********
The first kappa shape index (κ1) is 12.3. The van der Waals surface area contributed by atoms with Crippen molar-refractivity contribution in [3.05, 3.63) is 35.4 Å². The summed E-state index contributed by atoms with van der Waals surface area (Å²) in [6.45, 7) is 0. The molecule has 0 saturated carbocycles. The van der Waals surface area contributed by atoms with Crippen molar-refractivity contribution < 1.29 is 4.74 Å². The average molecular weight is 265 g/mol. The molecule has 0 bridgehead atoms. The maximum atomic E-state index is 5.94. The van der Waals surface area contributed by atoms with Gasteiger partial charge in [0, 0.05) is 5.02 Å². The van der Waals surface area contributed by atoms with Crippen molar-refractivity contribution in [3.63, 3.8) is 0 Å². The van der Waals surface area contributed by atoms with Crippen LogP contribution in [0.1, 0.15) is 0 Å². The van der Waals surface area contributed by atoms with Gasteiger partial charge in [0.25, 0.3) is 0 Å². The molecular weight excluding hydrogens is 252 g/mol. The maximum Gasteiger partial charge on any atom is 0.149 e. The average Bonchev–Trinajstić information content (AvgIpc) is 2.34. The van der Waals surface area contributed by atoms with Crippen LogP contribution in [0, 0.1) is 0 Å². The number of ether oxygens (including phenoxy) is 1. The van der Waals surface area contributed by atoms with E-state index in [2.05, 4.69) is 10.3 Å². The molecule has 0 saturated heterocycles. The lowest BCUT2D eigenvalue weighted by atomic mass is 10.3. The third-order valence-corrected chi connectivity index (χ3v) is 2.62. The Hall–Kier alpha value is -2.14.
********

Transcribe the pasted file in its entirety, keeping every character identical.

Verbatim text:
The first kappa shape index (κ1) is 12.3. The van der Waals surface area contributed by atoms with Crippen molar-refractivity contribution in [3.05, 3.63) is 35.4 Å². The summed E-state index contributed by atoms with van der Waals surface area (Å²) in [6.45, 7) is 0. The molecule has 0 saturated carbocycles. The van der Waals surface area contributed by atoms with Crippen molar-refractivity contribution < 1.29 is 4.74 Å². The average molecular weight is 265 g/mol. The molecule has 0 bridgehead atoms. The maximum atomic E-state index is 5.94. The van der Waals surface area contributed by atoms with Gasteiger partial charge in [0, 0.05) is 5.02 Å². The van der Waals surface area contributed by atoms with Crippen molar-refractivity contribution in [3.63, 3.8) is 0 Å². The van der Waals surface area contributed by atoms with Crippen LogP contribution in [0.1, 0.15) is 0 Å². The van der Waals surface area contributed by atoms with Gasteiger partial charge in [0.25, 0.3) is 0 Å². The molecular weight excluding hydrogens is 252 g/mol. The maximum Gasteiger partial charge on any atom is 0.149 e. The average Bonchev–Trinajstić information content (AvgIpc) is 2.34. The van der Waals surface area contributed by atoms with Crippen LogP contribution in [0, 0.1) is 0 Å². The number of ether oxygens (including phenoxy) is 1. The van der Waals surface area contributed by atoms with E-state index in [2.05, 4.69) is 10.3 Å². The molecule has 0 saturated heterocycles. The lowest BCUT2D eigenvalue weighted by atomic mass is 10.3. The third-order valence-corrected chi connectivity index (χ3v) is 2.62. The Hall–Kier alpha value is -2.14.